As a senior executive at Merrill Lynch, Nasser Azam used to deal in equities and derivatives. Now oils and bristles are the 45-year-old's stock in trade but, despite becoming one of London's leading contemporary artists, the way he speaks hints at his previous life: "Given current economic instability, art will continue to be an important asset class, but I think the market will strip down to what really counts."
If Azam is right, then his work counts. The storm brewed in the world he once inhabited is now blowing through auction houses, but at a sale in New York at the end of last year, one of Azam's works fetched $332,500 – way over its estimate and more than a piece by Banksy. Half the lots didn't even sell.
The trend-bucking work was Homage to Francis Bacon: Triptych I, which Azam completed just two years after swapping his flip chart for an easel (a successful painter before his 23-year banking career, Azam "never stopped being an artist"). What made it unusual was that it was completed in zero gravity; in July, Azam took to the skies above Moscow in a "parabolic aircraft", also known as a "vomit comet".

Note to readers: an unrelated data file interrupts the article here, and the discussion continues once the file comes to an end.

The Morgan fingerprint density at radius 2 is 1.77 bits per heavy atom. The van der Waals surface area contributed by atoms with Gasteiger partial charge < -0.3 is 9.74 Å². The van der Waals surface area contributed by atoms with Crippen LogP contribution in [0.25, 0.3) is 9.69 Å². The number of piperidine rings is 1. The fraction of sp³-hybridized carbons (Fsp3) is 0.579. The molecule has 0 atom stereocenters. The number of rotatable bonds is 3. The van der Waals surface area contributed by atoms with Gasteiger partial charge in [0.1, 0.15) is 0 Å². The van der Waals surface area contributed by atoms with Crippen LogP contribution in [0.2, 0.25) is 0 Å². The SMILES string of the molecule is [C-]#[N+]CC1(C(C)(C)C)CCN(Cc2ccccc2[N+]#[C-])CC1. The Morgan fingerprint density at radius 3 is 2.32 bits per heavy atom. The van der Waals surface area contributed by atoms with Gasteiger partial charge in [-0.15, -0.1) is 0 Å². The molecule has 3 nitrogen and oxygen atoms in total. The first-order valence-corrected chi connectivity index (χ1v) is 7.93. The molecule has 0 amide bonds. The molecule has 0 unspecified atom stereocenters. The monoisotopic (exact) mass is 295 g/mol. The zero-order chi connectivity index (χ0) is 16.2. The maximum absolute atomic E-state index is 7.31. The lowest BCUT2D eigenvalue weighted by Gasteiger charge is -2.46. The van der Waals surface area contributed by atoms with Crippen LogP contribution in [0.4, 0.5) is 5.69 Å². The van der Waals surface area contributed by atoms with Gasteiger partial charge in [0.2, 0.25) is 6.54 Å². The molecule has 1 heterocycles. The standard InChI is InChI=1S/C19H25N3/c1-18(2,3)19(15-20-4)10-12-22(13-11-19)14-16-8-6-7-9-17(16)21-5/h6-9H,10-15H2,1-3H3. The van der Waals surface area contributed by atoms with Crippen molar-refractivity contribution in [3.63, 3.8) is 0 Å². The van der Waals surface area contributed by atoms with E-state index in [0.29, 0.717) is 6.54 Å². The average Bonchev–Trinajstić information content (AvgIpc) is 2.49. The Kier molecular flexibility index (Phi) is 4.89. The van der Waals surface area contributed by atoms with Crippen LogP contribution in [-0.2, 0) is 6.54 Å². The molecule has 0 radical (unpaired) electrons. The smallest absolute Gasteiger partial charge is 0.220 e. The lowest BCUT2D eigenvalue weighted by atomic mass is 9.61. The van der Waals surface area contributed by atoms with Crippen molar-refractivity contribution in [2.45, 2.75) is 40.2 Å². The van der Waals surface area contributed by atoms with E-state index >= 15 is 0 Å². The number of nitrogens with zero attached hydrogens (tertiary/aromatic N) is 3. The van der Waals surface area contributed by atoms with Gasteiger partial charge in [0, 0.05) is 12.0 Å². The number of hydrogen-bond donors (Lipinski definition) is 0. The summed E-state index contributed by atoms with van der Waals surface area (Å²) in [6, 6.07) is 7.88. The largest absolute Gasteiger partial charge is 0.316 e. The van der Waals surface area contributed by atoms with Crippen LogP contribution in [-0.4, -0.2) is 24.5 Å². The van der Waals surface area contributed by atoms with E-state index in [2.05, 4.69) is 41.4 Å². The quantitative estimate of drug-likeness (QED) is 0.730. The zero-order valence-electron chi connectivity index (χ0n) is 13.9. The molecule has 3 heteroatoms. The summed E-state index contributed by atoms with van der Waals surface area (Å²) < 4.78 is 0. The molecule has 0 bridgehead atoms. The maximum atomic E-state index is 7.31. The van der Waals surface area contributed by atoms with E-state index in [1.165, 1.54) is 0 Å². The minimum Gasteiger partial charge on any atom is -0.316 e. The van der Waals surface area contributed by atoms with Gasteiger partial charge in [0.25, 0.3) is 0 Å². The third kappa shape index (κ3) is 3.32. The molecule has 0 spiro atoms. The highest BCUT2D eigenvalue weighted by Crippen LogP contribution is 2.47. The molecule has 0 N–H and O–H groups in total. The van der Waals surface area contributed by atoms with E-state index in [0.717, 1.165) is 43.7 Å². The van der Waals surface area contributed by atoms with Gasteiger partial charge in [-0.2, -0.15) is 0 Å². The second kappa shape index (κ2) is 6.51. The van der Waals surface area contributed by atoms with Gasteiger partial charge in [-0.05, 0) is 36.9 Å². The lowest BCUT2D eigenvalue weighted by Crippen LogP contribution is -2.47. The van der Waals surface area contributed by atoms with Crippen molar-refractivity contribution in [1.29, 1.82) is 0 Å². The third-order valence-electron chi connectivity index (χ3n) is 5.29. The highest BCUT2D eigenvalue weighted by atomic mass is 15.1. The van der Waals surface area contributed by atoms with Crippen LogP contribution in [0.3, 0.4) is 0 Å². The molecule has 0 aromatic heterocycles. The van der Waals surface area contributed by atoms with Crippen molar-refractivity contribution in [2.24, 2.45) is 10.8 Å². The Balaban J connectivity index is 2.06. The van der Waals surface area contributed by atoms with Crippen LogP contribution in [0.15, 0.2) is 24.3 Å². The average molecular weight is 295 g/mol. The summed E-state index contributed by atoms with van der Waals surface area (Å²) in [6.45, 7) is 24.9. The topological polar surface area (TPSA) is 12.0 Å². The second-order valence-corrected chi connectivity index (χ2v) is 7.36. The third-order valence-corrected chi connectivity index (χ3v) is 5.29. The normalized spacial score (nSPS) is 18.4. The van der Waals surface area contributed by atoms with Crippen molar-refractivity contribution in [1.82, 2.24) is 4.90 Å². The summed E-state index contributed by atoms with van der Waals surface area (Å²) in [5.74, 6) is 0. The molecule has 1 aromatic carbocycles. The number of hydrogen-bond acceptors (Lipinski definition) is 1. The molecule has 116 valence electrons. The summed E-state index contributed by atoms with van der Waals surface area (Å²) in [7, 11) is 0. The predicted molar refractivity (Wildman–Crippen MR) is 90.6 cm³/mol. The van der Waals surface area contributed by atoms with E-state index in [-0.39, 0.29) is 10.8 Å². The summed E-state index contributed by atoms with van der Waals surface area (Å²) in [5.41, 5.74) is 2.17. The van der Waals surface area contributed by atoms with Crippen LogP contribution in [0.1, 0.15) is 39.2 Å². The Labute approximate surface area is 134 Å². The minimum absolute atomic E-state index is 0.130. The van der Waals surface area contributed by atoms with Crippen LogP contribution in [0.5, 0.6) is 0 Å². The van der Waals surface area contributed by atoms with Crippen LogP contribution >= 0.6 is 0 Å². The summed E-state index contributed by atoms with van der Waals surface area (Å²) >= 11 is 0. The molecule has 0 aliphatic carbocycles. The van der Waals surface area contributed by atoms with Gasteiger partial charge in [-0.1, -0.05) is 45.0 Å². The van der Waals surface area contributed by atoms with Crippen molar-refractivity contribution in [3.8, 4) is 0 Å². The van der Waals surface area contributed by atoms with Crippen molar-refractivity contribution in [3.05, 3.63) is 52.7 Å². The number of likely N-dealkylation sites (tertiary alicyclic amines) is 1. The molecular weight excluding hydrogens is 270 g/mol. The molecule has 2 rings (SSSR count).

Working with oil crayons ("paint would have floated away") as the plane performed a series of nosedives, causing weightlessness, Azam attacked three canvases in 25-second bursts. "The lack of orientation when you're weightless is a real shock to the system," says Azam, who managed to hold on to his crayons as well as the contents of his stomach. "But I managed it and felt a real sense of elation."
For his next piece of performance art, Azam is off to Antarctica to create sculptures. Until then, he's just relieved to be out of banking. "Selling well makes more work possible and at the moment that's important – the timing has worked out extremely well."
L ife in Space opens at County Hall Gallery, London SE1 (020 7620 2765), on 16 JanuaryReuse content